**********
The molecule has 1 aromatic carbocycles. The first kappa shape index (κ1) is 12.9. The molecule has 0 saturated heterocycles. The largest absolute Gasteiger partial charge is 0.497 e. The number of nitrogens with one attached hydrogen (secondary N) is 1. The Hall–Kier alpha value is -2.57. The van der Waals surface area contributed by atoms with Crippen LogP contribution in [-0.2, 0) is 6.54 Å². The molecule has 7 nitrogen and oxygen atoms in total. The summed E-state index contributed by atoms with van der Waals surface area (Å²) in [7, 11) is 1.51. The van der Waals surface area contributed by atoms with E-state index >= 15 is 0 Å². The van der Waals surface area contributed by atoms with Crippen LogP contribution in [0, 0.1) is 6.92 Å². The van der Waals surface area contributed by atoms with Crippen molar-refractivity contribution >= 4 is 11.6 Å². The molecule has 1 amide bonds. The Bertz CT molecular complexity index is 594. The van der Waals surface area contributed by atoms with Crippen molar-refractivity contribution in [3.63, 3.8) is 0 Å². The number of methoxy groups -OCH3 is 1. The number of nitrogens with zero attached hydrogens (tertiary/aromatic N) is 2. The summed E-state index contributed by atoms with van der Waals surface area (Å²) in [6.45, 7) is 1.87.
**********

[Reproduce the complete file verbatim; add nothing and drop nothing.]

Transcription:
The molecule has 1 aromatic carbocycles. The first kappa shape index (κ1) is 12.9. The molecule has 0 saturated heterocycles. The largest absolute Gasteiger partial charge is 0.497 e. The number of nitrogens with one attached hydrogen (secondary N) is 1. The Hall–Kier alpha value is -2.57. The van der Waals surface area contributed by atoms with Crippen LogP contribution in [-0.2, 0) is 6.54 Å². The molecule has 7 nitrogen and oxygen atoms in total. The summed E-state index contributed by atoms with van der Waals surface area (Å²) in [7, 11) is 1.51. The van der Waals surface area contributed by atoms with E-state index >= 15 is 0 Å². The van der Waals surface area contributed by atoms with Crippen LogP contribution in [0, 0.1) is 6.92 Å². The van der Waals surface area contributed by atoms with Crippen molar-refractivity contribution >= 4 is 11.6 Å². The molecule has 1 amide bonds. The Bertz CT molecular complexity index is 594. The van der Waals surface area contributed by atoms with Crippen molar-refractivity contribution in [3.63, 3.8) is 0 Å². The number of methoxy groups -OCH3 is 1. The number of nitrogens with zero attached hydrogens (tertiary/aromatic N) is 2. The summed E-state index contributed by atoms with van der Waals surface area (Å²) in [6.45, 7) is 1.87.